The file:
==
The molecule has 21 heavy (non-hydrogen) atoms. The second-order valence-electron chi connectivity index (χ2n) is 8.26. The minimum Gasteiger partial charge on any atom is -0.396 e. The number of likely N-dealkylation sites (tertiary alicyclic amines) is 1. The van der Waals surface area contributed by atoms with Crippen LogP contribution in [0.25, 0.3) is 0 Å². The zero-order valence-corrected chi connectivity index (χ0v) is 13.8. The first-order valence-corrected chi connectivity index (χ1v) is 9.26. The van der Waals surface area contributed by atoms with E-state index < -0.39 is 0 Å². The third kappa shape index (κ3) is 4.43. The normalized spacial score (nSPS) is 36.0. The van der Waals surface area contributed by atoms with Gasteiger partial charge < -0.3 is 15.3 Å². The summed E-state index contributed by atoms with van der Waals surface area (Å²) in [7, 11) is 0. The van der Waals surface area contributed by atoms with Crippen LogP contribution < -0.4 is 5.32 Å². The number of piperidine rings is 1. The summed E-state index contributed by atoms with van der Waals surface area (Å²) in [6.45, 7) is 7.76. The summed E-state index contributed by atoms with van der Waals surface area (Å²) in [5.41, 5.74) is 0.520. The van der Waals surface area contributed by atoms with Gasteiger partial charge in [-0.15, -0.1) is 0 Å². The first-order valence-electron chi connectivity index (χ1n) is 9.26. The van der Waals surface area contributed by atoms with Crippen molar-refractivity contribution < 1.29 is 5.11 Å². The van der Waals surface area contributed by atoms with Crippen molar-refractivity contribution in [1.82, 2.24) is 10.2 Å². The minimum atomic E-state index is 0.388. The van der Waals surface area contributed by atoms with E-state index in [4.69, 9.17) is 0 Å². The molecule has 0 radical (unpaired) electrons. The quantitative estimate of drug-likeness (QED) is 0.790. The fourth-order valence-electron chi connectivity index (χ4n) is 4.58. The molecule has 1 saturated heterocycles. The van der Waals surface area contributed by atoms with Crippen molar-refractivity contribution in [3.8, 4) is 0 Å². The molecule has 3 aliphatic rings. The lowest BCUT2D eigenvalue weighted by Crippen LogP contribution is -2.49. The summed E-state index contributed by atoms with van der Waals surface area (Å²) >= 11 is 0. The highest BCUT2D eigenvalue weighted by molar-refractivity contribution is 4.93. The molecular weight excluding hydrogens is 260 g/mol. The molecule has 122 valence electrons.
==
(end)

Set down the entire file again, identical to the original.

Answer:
The molecule has 21 heavy (non-hydrogen) atoms. The second-order valence-electron chi connectivity index (χ2n) is 8.26. The minimum Gasteiger partial charge on any atom is -0.396 e. The number of likely N-dealkylation sites (tertiary alicyclic amines) is 1. The van der Waals surface area contributed by atoms with Crippen LogP contribution in [0.25, 0.3) is 0 Å². The zero-order valence-corrected chi connectivity index (χ0v) is 13.8. The first-order valence-corrected chi connectivity index (χ1v) is 9.26. The van der Waals surface area contributed by atoms with E-state index < -0.39 is 0 Å². The third kappa shape index (κ3) is 4.43. The normalized spacial score (nSPS) is 36.0. The van der Waals surface area contributed by atoms with Gasteiger partial charge < -0.3 is 15.3 Å². The summed E-state index contributed by atoms with van der Waals surface area (Å²) in [7, 11) is 0. The van der Waals surface area contributed by atoms with Crippen LogP contribution < -0.4 is 5.32 Å². The number of piperidine rings is 1. The summed E-state index contributed by atoms with van der Waals surface area (Å²) in [6.45, 7) is 7.76. The summed E-state index contributed by atoms with van der Waals surface area (Å²) in [5.41, 5.74) is 0.520. The van der Waals surface area contributed by atoms with Gasteiger partial charge in [-0.15, -0.1) is 0 Å². The first-order valence-electron chi connectivity index (χ1n) is 9.26. The van der Waals surface area contributed by atoms with Crippen molar-refractivity contribution < 1.29 is 5.11 Å². The van der Waals surface area contributed by atoms with Crippen molar-refractivity contribution in [1.82, 2.24) is 10.2 Å². The minimum atomic E-state index is 0.388. The van der Waals surface area contributed by atoms with E-state index in [4.69, 9.17) is 0 Å². The molecule has 0 radical (unpaired) electrons. The quantitative estimate of drug-likeness (QED) is 0.790. The fourth-order valence-electron chi connectivity index (χ4n) is 4.58. The molecule has 1 saturated heterocycles. The van der Waals surface area contributed by atoms with Crippen molar-refractivity contribution in [3.8, 4) is 0 Å². The molecule has 3 aliphatic rings. The lowest BCUT2D eigenvalue weighted by Crippen LogP contribution is -2.49. The summed E-state index contributed by atoms with van der Waals surface area (Å²) >= 11 is 0. The highest BCUT2D eigenvalue weighted by molar-refractivity contribution is 4.93. The molecular weight excluding hydrogens is 260 g/mol. The molecule has 122 valence electrons.